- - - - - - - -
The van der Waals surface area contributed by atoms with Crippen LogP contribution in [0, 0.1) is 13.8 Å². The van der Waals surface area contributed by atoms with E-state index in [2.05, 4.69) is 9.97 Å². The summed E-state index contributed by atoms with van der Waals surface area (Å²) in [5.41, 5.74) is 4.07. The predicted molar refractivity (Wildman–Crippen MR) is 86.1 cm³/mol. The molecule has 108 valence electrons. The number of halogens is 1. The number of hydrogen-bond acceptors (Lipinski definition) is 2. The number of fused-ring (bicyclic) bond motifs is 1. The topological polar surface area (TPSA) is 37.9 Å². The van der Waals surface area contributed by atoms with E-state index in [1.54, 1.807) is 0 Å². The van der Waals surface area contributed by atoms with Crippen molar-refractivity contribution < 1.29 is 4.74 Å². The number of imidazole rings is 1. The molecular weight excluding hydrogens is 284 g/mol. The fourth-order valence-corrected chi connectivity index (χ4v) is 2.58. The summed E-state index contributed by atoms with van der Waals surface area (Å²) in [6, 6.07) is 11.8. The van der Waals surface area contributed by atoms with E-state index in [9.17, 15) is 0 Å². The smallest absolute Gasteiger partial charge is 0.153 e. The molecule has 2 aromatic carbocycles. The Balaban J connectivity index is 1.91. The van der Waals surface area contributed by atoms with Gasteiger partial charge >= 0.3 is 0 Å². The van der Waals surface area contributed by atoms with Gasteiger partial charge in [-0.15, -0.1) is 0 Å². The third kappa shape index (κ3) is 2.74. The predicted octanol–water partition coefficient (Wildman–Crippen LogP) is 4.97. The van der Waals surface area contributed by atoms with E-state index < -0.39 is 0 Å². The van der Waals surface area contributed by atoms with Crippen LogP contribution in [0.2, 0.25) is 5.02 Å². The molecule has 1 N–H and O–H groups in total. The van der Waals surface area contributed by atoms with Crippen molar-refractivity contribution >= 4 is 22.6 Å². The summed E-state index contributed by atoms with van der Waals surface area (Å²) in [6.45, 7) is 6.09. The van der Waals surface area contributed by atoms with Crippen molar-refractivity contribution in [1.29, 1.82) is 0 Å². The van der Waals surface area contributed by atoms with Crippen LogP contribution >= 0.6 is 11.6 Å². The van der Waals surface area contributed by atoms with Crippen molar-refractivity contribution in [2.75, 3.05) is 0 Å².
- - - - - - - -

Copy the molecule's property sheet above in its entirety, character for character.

The van der Waals surface area contributed by atoms with Crippen LogP contribution in [0, 0.1) is 13.8 Å². The van der Waals surface area contributed by atoms with E-state index in [2.05, 4.69) is 9.97 Å². The summed E-state index contributed by atoms with van der Waals surface area (Å²) in [5.41, 5.74) is 4.07. The predicted molar refractivity (Wildman–Crippen MR) is 86.1 cm³/mol. The molecule has 108 valence electrons. The number of halogens is 1. The number of hydrogen-bond acceptors (Lipinski definition) is 2. The number of fused-ring (bicyclic) bond motifs is 1. The topological polar surface area (TPSA) is 37.9 Å². The van der Waals surface area contributed by atoms with E-state index in [1.54, 1.807) is 0 Å². The van der Waals surface area contributed by atoms with Crippen molar-refractivity contribution < 1.29 is 4.74 Å². The number of imidazole rings is 1. The molecular weight excluding hydrogens is 284 g/mol. The fourth-order valence-corrected chi connectivity index (χ4v) is 2.58. The summed E-state index contributed by atoms with van der Waals surface area (Å²) in [6, 6.07) is 11.8. The van der Waals surface area contributed by atoms with E-state index in [9.17, 15) is 0 Å². The smallest absolute Gasteiger partial charge is 0.153 e. The molecule has 2 aromatic carbocycles. The Balaban J connectivity index is 1.91. The van der Waals surface area contributed by atoms with Gasteiger partial charge >= 0.3 is 0 Å². The van der Waals surface area contributed by atoms with Gasteiger partial charge in [-0.15, -0.1) is 0 Å². The third kappa shape index (κ3) is 2.74. The predicted octanol–water partition coefficient (Wildman–Crippen LogP) is 4.97. The van der Waals surface area contributed by atoms with E-state index < -0.39 is 0 Å². The van der Waals surface area contributed by atoms with Crippen LogP contribution in [0.2, 0.25) is 5.02 Å². The molecule has 1 N–H and O–H groups in total. The van der Waals surface area contributed by atoms with Crippen molar-refractivity contribution >= 4 is 22.6 Å². The summed E-state index contributed by atoms with van der Waals surface area (Å²) in [6.45, 7) is 6.09. The van der Waals surface area contributed by atoms with Crippen molar-refractivity contribution in [1.29, 1.82) is 0 Å². The van der Waals surface area contributed by atoms with Crippen LogP contribution >= 0.6 is 11.6 Å². The van der Waals surface area contributed by atoms with Crippen molar-refractivity contribution in [2.75, 3.05) is 0 Å².